Many people have begun to lower their guard when traveling during the long holidays, as they are encouraged to travel to resuscitate the country’s ailing economy. It is not surprising that the potential for contagion has become greater and has led to a dramatic spike in positive cases. This is a result of the government being incompetent and reluctant in its response from the beginning, made worse by inconsistent policies that tilt more toward economic recovery than robust public health measures. 

There needs to be a shift in focus, prioritizing basic prevention strategies. In other words, the government should be more consistent in carrying out testing, tracing and isolation as part of its measures in strengthening surveillance. The “3M” campaign needs to be intensified. If the face mask wearing rate climbs above 90 percent, it will exert a significant impact on flattening the curve. 

In fact, the handling of the Covid-19 is a litmus test for central and local governments to demonstrate the quality of their leadership, and whether they can overcome the pandemic more swiftly and decisively. 

Should year-end regional polls be postponed? 

The government persists in its intention to carry out the 2020 Regional Elections, scheduled to be held simultaneously in 270 regions in Indonesia, covering nine provinces, 224 regencies and 37 cities, on December 9, 2020. This has led to a renewed polemic in society. Many people believe that the simultaneous regional elections will generate new clusters of infection.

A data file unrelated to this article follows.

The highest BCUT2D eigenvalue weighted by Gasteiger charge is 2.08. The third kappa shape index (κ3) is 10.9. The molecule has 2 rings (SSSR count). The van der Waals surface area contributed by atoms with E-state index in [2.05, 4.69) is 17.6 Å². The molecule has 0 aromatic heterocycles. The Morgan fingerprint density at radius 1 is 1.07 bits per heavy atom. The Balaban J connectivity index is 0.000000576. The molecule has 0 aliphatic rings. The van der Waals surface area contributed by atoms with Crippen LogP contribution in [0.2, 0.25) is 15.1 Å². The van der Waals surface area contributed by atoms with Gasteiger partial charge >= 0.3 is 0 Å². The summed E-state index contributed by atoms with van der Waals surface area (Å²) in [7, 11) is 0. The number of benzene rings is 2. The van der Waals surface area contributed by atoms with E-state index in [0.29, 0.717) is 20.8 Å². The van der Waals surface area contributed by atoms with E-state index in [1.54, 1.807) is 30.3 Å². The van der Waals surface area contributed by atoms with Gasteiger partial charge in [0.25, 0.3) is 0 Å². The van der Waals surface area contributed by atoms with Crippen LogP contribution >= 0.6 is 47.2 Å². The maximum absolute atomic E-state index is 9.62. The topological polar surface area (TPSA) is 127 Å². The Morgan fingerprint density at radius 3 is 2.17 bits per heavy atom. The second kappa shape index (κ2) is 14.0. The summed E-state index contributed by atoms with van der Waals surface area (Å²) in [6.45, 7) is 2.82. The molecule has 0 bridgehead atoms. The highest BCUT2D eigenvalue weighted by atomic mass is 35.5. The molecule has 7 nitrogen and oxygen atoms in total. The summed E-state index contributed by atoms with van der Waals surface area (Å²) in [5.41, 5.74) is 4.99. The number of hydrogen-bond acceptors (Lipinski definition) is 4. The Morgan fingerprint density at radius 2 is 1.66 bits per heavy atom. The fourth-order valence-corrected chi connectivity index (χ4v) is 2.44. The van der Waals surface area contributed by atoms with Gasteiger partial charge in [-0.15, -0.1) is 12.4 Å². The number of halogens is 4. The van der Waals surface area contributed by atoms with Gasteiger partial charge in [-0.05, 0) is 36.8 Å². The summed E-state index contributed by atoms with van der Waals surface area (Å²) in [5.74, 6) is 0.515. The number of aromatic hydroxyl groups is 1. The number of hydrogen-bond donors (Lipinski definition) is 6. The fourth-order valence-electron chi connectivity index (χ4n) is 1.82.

The polemic can also result in counterproductive social reactions, including skepticism, antipathy, and pragmatism during the actual campaigning and voting. Many people believe than holding a major political event amid a still-raging pandemic is unethical, especially at a time when many people’s livelihoods are under threat from virus-induced economic fallout. 

At every stage of the regional elections, from candidate registration, campaigning and the actual voting, we must conclude it is too risky to go forward with this year, a time when Indonesia is still struggling to deal with the pandemic. The risk lies not only in the emergence of new clusters, but also degraded quality of the most important event in a democracy. 

The Indonesian Election Supervisory Agency (Bawaslu) continues to note many problems when prospective candidates register with the General Election Commission (KPU). One of these was violations of the health protocol, including mass gatherings, carried out by 141 candidates, according to Bawaslu record.